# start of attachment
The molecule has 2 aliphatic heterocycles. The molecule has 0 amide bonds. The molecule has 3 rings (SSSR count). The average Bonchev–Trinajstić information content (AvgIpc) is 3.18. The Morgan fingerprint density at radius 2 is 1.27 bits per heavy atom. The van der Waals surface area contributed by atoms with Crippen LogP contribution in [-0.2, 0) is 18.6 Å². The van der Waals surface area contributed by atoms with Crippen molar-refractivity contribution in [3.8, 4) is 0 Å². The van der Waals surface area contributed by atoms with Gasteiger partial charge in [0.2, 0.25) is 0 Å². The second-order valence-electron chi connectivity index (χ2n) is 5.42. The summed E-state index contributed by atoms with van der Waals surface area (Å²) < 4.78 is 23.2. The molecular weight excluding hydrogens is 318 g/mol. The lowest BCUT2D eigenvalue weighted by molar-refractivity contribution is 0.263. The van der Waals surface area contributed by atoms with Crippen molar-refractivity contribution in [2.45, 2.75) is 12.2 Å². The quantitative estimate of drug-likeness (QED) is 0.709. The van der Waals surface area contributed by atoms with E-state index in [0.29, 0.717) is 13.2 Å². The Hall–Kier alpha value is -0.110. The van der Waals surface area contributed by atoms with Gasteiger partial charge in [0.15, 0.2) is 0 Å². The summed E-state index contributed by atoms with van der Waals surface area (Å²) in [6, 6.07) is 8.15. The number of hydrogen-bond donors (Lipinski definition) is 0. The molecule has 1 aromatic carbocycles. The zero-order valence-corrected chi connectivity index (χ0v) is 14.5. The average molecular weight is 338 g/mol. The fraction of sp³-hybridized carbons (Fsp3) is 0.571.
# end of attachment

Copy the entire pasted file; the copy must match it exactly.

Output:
The molecule has 2 aliphatic heterocycles. The molecule has 0 amide bonds. The molecule has 3 rings (SSSR count). The average Bonchev–Trinajstić information content (AvgIpc) is 3.18. The Morgan fingerprint density at radius 2 is 1.27 bits per heavy atom. The van der Waals surface area contributed by atoms with Crippen LogP contribution in [-0.2, 0) is 18.6 Å². The van der Waals surface area contributed by atoms with Crippen molar-refractivity contribution in [3.8, 4) is 0 Å². The van der Waals surface area contributed by atoms with Gasteiger partial charge in [0.2, 0.25) is 0 Å². The second-order valence-electron chi connectivity index (χ2n) is 5.42. The summed E-state index contributed by atoms with van der Waals surface area (Å²) < 4.78 is 23.2. The molecular weight excluding hydrogens is 318 g/mol. The lowest BCUT2D eigenvalue weighted by molar-refractivity contribution is 0.263. The van der Waals surface area contributed by atoms with Crippen molar-refractivity contribution in [2.45, 2.75) is 12.2 Å². The quantitative estimate of drug-likeness (QED) is 0.709. The van der Waals surface area contributed by atoms with E-state index in [0.29, 0.717) is 13.2 Å². The Hall–Kier alpha value is -0.110. The van der Waals surface area contributed by atoms with Gasteiger partial charge in [0.15, 0.2) is 0 Å². The summed E-state index contributed by atoms with van der Waals surface area (Å²) in [6, 6.07) is 8.15. The number of hydrogen-bond donors (Lipinski definition) is 0. The molecule has 1 aromatic carbocycles. The zero-order valence-corrected chi connectivity index (χ0v) is 14.5. The average molecular weight is 338 g/mol. The fraction of sp³-hybridized carbons (Fsp3) is 0.571.